Polymerase chain reaction (PCR) based parasite DNA detection from peripheral blood or tissue aspirates has high sensitivity and specificity (>95%). Real-time PCR enables quantification of parasite burden and can be used for detection of active disease and follow up. This is especially important for HIV patients who remain with chronic infection. It allows non-invasive monitoring of patients. However, PCR needs high technology, expertise and is costly. It is a diagnostic and screening test for VL in developed countries. There is no point of care test or a molecular diagnostic kit easy to use in field settings to date. In addition, the applicability of PCR in highly endemic areas is questionable as asymptomatic individuals from endemic areas become positive and interpretation needs care.

Leishmanin skin test – also called Montenegro test is a compound from promastigote culture. It assesses the cell mediated immunity. Thus, it is negative (no reaction) during active disease. It can help to screen asymptomatic infection in endemic areas and has epidemiologic value than diagnosis.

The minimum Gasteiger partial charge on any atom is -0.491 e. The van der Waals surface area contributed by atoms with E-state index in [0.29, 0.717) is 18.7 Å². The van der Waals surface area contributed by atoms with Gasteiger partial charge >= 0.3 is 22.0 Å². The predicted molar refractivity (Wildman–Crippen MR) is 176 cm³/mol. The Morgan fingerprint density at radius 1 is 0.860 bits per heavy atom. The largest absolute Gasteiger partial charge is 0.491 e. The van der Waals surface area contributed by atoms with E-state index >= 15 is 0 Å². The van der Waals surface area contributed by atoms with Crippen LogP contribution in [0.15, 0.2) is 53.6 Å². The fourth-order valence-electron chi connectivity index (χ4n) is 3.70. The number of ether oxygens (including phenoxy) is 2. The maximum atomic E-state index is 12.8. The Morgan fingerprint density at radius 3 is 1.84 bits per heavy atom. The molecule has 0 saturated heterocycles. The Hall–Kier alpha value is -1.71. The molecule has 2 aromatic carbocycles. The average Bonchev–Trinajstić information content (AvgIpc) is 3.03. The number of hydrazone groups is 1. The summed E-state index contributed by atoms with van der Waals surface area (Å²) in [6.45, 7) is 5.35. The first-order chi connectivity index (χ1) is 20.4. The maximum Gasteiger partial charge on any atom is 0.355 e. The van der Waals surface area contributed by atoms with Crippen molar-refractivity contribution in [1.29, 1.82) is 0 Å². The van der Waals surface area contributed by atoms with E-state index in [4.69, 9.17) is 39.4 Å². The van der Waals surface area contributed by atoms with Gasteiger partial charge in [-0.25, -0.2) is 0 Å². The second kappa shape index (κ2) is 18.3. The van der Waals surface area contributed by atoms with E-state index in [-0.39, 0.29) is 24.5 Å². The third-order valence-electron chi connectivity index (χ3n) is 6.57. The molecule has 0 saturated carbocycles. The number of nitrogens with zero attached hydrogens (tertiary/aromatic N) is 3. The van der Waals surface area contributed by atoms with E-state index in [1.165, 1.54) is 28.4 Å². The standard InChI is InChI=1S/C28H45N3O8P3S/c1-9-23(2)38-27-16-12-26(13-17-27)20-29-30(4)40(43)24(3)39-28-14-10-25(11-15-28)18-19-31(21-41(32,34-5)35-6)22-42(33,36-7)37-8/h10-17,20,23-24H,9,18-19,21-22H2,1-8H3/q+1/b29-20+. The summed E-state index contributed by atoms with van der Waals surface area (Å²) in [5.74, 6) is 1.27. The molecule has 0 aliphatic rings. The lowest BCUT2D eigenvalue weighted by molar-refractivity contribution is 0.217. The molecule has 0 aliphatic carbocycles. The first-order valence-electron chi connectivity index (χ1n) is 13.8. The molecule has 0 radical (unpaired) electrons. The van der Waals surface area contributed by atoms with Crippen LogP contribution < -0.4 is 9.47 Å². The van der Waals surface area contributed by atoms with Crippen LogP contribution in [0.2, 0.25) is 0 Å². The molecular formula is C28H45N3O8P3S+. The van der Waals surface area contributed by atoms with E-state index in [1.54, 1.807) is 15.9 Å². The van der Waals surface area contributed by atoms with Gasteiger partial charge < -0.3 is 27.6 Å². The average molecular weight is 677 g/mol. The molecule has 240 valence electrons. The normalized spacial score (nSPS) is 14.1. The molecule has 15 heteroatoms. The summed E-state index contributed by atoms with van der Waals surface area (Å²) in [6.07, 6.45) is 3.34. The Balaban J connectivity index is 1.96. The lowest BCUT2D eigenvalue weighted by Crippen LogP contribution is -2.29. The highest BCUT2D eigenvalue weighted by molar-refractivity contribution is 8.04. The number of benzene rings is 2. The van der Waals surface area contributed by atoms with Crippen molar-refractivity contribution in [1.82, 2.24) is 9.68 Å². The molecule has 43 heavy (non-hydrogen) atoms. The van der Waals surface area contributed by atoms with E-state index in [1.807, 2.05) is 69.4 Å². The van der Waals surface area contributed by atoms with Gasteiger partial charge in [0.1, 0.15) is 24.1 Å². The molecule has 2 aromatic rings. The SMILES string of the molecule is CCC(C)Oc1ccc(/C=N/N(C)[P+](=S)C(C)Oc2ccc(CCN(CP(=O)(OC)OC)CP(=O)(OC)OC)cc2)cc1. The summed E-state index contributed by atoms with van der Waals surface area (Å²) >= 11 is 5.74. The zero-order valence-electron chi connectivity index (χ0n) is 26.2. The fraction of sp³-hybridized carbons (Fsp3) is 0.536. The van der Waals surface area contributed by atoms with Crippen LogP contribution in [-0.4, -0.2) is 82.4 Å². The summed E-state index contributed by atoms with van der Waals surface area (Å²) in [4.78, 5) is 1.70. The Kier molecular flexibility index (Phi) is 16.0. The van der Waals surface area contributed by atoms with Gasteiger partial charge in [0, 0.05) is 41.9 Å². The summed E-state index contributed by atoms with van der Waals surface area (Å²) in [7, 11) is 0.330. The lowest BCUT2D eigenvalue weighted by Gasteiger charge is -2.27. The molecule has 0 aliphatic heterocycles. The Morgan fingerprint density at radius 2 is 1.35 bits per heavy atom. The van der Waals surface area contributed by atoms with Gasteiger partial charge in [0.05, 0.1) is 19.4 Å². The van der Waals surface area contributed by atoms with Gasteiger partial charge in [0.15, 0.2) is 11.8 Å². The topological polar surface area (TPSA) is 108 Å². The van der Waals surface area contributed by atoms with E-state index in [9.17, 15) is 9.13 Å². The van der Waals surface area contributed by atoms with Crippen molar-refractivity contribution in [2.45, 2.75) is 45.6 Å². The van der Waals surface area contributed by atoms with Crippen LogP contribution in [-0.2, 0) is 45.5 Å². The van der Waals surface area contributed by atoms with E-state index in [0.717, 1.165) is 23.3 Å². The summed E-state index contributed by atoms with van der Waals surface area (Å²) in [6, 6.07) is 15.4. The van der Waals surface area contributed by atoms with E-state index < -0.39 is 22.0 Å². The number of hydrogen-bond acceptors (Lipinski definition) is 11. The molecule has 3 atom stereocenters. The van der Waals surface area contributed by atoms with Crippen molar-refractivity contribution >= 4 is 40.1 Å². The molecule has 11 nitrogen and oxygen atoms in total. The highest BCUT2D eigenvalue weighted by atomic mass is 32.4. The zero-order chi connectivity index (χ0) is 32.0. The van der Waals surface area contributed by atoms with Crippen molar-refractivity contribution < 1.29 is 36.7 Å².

Procedure: 0.1ml of the compound is injected intradermally and the reaction is read after 48hours by measuring the induration size. Greater than 5mm induration is considered positive test. It becomes positive after 12 months of VL treatment. CL patients can produce positive result.

Boelaert M, et al. Rapid tests for the diagnosis of visceral leishmaniasis in patients with suspected disease (review), the Cochrane library 2014, issue 6
Diro E et al. Impact of the use of a rapid diagnostic test for visceral leishmaniasis in clinical practice in Ethiopia: a retrospective study, PlosNTD 9(5), 2015